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Prescription Drug Addiction Treatment

Prescription Drug Rehab

Prescription drug rehab

Prescription Drug Abuse

Unlike illicit substances, prescription drug abuse can be much harder to notice. After all, the victim isn’t an addict, they are just taking their medicine. A doctor gave them these drugs, so they can’t be addicted. However, 52 million Americans over the age of 12 have reported using prescription drugs outside of their intended use and prescription.

Generally speaking, painkillers, like OxyContin and Fentanyl, are the most commonly abused prescription drugs. The brain gets used to needing the medication and begins to think it is in pain whenever the drugs are not present in its system. Prescription drug abuse is just as harmful as any other illicit drug abuse and must be dealt with as quickly as possible.

Signs of Addiction to Prescription Drugs

The signs of addiction to prescription drugs are going to be pretty similar to any other illicit substance. They can include:

  • Building a tolerance to the drug (needing more and more for any effect)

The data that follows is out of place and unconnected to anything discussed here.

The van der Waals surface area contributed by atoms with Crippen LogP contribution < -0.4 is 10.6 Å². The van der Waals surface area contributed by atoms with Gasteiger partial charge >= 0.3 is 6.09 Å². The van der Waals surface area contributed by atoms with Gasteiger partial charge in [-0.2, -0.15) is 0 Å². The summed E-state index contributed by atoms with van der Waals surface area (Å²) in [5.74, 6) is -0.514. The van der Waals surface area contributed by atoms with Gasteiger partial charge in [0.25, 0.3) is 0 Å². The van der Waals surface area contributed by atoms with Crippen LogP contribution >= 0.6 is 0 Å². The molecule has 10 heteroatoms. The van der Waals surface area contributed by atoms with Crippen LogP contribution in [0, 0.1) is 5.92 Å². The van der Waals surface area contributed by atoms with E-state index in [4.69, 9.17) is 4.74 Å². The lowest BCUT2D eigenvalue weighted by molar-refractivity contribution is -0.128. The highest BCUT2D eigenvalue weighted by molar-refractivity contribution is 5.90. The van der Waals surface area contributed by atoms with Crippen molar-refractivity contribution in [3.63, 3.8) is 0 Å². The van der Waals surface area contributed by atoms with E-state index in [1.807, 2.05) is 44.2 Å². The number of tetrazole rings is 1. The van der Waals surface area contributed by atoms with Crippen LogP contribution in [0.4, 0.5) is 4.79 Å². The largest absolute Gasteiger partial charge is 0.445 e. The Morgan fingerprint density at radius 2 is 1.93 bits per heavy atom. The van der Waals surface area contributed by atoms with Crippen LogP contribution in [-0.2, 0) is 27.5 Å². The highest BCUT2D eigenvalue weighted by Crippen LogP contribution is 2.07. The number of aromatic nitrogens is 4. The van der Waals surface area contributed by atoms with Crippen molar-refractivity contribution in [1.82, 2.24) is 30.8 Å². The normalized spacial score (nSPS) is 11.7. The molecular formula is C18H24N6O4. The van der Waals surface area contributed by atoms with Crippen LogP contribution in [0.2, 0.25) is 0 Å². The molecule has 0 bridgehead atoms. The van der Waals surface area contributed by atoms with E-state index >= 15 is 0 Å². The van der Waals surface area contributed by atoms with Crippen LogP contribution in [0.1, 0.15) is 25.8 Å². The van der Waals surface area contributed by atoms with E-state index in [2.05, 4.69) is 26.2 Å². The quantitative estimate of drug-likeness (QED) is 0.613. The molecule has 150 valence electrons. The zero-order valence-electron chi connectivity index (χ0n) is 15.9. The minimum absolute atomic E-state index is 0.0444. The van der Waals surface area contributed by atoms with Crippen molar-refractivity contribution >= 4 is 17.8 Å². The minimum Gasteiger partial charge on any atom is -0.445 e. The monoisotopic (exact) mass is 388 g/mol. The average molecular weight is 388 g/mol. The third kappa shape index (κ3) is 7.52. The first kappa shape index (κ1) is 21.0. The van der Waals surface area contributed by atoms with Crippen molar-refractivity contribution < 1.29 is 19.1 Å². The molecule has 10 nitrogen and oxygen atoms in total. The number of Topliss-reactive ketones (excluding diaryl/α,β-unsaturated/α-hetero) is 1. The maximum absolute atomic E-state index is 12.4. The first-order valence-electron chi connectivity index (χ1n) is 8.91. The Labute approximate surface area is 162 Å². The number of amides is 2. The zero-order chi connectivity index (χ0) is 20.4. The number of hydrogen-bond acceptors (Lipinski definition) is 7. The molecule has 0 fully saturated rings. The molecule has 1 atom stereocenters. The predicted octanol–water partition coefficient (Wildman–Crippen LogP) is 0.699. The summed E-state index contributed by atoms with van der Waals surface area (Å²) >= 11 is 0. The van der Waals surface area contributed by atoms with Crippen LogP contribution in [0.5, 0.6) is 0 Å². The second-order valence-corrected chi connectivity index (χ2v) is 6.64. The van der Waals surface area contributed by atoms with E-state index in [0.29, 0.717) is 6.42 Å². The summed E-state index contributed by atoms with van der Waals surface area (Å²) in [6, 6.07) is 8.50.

• Experiencing withdrawal symptoms when the drug is not present in the system
  • The inability to control the use or stop using
  • Losing focus on family, friends, pets, social circles, etc. in favor of focusing on drug use
  • Using despite the negative consequences of use

Treatment for Prescription Drug Addiction

Prescription drug addicts will likely need to undergo medically monitored detox, as the symptoms of withdrawal can be so severe that they can be deadly. For example, users of CNS Depressants can experience severe seizures during detox, and users of opioids may experience intense flu-like symptoms. Luckily, hospitals have a solid understanding of how to deal with these symptoms, so medically monitored detox has the benefit of having access to both medical and physical therapies to help reduce the symptoms and make the detox much more comfortable, safe, and feasible.

The difficulty with prescription drug treatment is that, unlike illicit substances that may be used solely for recreation, the prescription drug may still serve some kind of purpose. Therefore, prescription drug treatment will often combine medical treatment with psychological and holistic treatment. The goal is to find the root of the addiction and present new ways for the user to manage their pain, anxiety, or whatever the initial cause of use was.

Relapse is very common, so relapse programs can also be very helpful. These programs help the patient spot their triggers so they can learn how to manage them before the desire to use gets too intense.

Therapy doesn’t end with detox and recovering from prescription drug addiction can be a lifelong, but very attainable goal.

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